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<author email="">jSieve Project</author>
<section name="Getting Started">
<p>Until these pages are fleshed out, the best way to understand jSieve is read the
<a href='apidocs/index.html'>Javadocs</a>
and look at the <a href='xref/index.html'>source code</a>.
The jUnit tests illustrate many aspects
of the implementation.
<subsection name='Using jSieve'>
<subsection name='Standalone'>
<a href='xref/org/apache/jsieve/SieveFactory.html'>
<code>org.apache.jsieve.SieveFactory</code></a> is the primary invocation
point for all Sieve operations. The API is clean and simple.
See the
<a href='apidocs/index.html'>javadocs</a> for more details.
<subsection name='In JAMES'>
The <code>SieveToMultiMailbox</code> mailet is included in JAMES.
It is integrated with the message delivery spool and provides per-user
Sieve scripting using jSieve.
<subsection name='Implementing A Mail Adapter'>
<a href='xref/org/apache/jsieve/mail/MailAdapter.html'>
<code>org.apache.jsieve.mail.MailAdapter</code></a> is the interface API used
by jSieve to interact with a mail server.
The mail adapter wraps an email
and supplies information (required by the script) about the email. It is
responsible for accumulating <code>Action</code>s during the parsing of a
script and for executing them once the parsing is complete.
See the
<a href='apidocs/index.html'>javadocs</a> for more details and this
<a href='xref/org/apache/jsieve/samples/james/SieveMailAdapter.html'>sample</a>.
<subsection name='Creating A Custom Extension Command'>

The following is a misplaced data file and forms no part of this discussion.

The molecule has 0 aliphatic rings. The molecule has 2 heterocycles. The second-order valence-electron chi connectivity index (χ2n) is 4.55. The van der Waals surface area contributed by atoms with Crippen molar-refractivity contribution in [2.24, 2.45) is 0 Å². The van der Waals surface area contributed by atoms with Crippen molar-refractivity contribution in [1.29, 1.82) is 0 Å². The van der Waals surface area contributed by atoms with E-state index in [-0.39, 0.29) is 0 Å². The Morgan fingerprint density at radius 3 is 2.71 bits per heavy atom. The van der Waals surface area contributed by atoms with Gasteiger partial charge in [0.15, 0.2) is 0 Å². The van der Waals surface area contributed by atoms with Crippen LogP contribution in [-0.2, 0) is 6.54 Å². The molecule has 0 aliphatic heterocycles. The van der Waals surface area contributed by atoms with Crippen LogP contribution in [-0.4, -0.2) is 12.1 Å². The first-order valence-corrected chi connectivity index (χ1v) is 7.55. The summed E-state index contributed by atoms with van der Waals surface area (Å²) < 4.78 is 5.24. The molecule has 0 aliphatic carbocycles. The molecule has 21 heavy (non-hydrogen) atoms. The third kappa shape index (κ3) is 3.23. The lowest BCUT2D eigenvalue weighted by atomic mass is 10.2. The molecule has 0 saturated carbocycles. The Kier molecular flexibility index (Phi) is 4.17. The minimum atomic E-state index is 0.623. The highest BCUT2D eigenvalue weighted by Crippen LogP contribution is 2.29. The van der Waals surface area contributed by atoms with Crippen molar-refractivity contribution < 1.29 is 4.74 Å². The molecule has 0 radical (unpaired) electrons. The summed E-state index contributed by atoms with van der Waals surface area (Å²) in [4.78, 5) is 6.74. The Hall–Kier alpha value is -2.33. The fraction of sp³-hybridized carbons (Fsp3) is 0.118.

<a href='xref/org/apache/jsieve/commands/extensions/Log.html'>
<code>org.apache.jsieve.commands.extensions.Log</code></a> is an example
of a custom extension command. It is recommended that custom commands
extend <a href='xref/org/apache/jsieve/commands/AbstractCommand.html'>
<code>AbstractCommand</code></a>. See the
<a href='apidocs/index.html'>javadocs</a> for more details.
Custom commands need to be registered with
<a href='xref/org/apache/jsieve/ConfigurationManager.html'>
<code>ConfigurationManager</code></a> before they can be used. This
may be done programmatically but the recommended method is by altering
the <code>org/apache/jsieve/</code>, <code>org/apache/jsieve/</code>
and <code>org/apache/jsieve/</code> resource files.
<subsection name='Building jSieve'>
jSieve uses <a href=''>Ant</a>. <code>ant -projecthelp</code>
describes appropriate targets. <code>ant</code> runs the default target.
<section name="Comments, Questions and Issues">
<p>jSieve is a sub-project of Apache James. Please direct your comments and questions
to the relevant James list.
<p>To report issues, such as bugs, go to the
<a href="">jSieve Issue Tracker</a>.
As jSieve comes with a fairly extensive suite of jUnit Tests, it would be most
helpful for bug reports to be accompanied by an illustrative jUnit test case.
<section name='Frequently Asked Question'>
<section name='Why Do Tests Using Non-ASCII Characters Fail?'>
<code>SIEVE</code> specifies that <a href=''>UTF-8</a>
encoding is used for scripts. This format is an international standard and has wide
support but not all platforms use this encoding by default.
By default, JSieve expects that scripts are encoding using <code>UTF-8</code>.
Either set the encoding programmatically or ensure that the script is encoded using